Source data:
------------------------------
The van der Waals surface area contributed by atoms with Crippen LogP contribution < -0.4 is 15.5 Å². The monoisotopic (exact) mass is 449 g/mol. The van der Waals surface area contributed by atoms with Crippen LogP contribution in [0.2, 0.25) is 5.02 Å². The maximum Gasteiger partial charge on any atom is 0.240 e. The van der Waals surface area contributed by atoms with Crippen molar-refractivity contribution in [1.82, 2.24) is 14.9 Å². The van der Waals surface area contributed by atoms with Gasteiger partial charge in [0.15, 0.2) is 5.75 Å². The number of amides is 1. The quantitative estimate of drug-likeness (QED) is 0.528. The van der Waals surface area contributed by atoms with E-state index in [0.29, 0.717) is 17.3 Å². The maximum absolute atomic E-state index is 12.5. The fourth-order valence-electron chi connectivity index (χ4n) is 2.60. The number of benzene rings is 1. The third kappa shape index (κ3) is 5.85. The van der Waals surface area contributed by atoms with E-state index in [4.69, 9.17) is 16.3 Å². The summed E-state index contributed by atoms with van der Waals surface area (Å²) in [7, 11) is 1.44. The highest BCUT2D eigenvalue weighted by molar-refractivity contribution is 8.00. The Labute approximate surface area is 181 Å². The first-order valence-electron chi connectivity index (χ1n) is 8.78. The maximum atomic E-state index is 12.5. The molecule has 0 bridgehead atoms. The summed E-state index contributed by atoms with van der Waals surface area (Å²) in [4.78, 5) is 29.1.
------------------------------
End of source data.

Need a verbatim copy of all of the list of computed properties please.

The van der Waals surface area contributed by atoms with Crippen LogP contribution < -0.4 is 15.5 Å². The monoisotopic (exact) mass is 449 g/mol. The van der Waals surface area contributed by atoms with Crippen LogP contribution in [0.2, 0.25) is 5.02 Å². The maximum Gasteiger partial charge on any atom is 0.240 e. The van der Waals surface area contributed by atoms with Crippen molar-refractivity contribution in [1.82, 2.24) is 14.9 Å². The van der Waals surface area contributed by atoms with Gasteiger partial charge in [0.15, 0.2) is 5.75 Å². The number of amides is 1. The quantitative estimate of drug-likeness (QED) is 0.528. The van der Waals surface area contributed by atoms with E-state index in [0.29, 0.717) is 17.3 Å². The maximum absolute atomic E-state index is 12.5. The fourth-order valence-electron chi connectivity index (χ4n) is 2.60. The number of benzene rings is 1. The third kappa shape index (κ3) is 5.85. The van der Waals surface area contributed by atoms with E-state index in [4.69, 9.17) is 16.3 Å². The summed E-state index contributed by atoms with van der Waals surface area (Å²) in [7, 11) is 1.44. The highest BCUT2D eigenvalue weighted by molar-refractivity contribution is 8.00. The Labute approximate surface area is 181 Å². The first-order valence-electron chi connectivity index (χ1n) is 8.78. The maximum atomic E-state index is 12.5. The molecule has 0 bridgehead atoms. The summed E-state index contributed by atoms with van der Waals surface area (Å²) in [4.78, 5) is 29.1.